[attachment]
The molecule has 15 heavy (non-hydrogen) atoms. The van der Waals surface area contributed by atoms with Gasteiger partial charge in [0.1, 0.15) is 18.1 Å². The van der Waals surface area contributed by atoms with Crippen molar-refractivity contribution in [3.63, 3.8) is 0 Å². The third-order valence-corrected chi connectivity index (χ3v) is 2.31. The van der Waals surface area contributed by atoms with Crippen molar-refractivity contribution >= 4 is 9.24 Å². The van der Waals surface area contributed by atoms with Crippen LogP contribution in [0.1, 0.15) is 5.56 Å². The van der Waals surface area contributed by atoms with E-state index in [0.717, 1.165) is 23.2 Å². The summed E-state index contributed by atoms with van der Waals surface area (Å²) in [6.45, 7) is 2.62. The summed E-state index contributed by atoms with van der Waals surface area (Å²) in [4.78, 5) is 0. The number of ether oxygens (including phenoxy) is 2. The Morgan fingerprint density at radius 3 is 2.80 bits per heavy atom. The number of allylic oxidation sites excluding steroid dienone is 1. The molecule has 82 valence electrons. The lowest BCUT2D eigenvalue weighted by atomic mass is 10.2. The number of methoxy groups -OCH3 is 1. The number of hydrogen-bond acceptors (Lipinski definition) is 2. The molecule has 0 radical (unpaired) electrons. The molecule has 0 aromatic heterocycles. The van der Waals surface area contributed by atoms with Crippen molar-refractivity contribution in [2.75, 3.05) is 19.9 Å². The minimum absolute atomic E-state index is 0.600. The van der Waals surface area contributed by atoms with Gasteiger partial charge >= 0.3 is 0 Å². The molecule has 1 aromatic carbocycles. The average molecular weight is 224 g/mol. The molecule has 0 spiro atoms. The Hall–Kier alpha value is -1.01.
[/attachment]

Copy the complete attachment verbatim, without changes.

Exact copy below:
The molecule has 15 heavy (non-hydrogen) atoms. The van der Waals surface area contributed by atoms with Gasteiger partial charge in [0.1, 0.15) is 18.1 Å². The van der Waals surface area contributed by atoms with Crippen molar-refractivity contribution in [3.63, 3.8) is 0 Å². The third-order valence-corrected chi connectivity index (χ3v) is 2.31. The van der Waals surface area contributed by atoms with Crippen molar-refractivity contribution >= 4 is 9.24 Å². The van der Waals surface area contributed by atoms with Crippen LogP contribution in [0.1, 0.15) is 5.56 Å². The van der Waals surface area contributed by atoms with E-state index in [0.717, 1.165) is 23.2 Å². The summed E-state index contributed by atoms with van der Waals surface area (Å²) in [6.45, 7) is 2.62. The summed E-state index contributed by atoms with van der Waals surface area (Å²) in [4.78, 5) is 0. The number of ether oxygens (including phenoxy) is 2. The Morgan fingerprint density at radius 3 is 2.80 bits per heavy atom. The number of allylic oxidation sites excluding steroid dienone is 1. The molecule has 82 valence electrons. The lowest BCUT2D eigenvalue weighted by atomic mass is 10.2. The number of methoxy groups -OCH3 is 1. The number of hydrogen-bond acceptors (Lipinski definition) is 2. The molecule has 0 radical (unpaired) electrons. The molecule has 0 aromatic heterocycles. The van der Waals surface area contributed by atoms with Crippen molar-refractivity contribution in [2.75, 3.05) is 19.9 Å². The minimum absolute atomic E-state index is 0.600. The van der Waals surface area contributed by atoms with Gasteiger partial charge >= 0.3 is 0 Å². The molecule has 1 aromatic carbocycles. The average molecular weight is 224 g/mol. The molecule has 0 spiro atoms. The Hall–Kier alpha value is -1.01.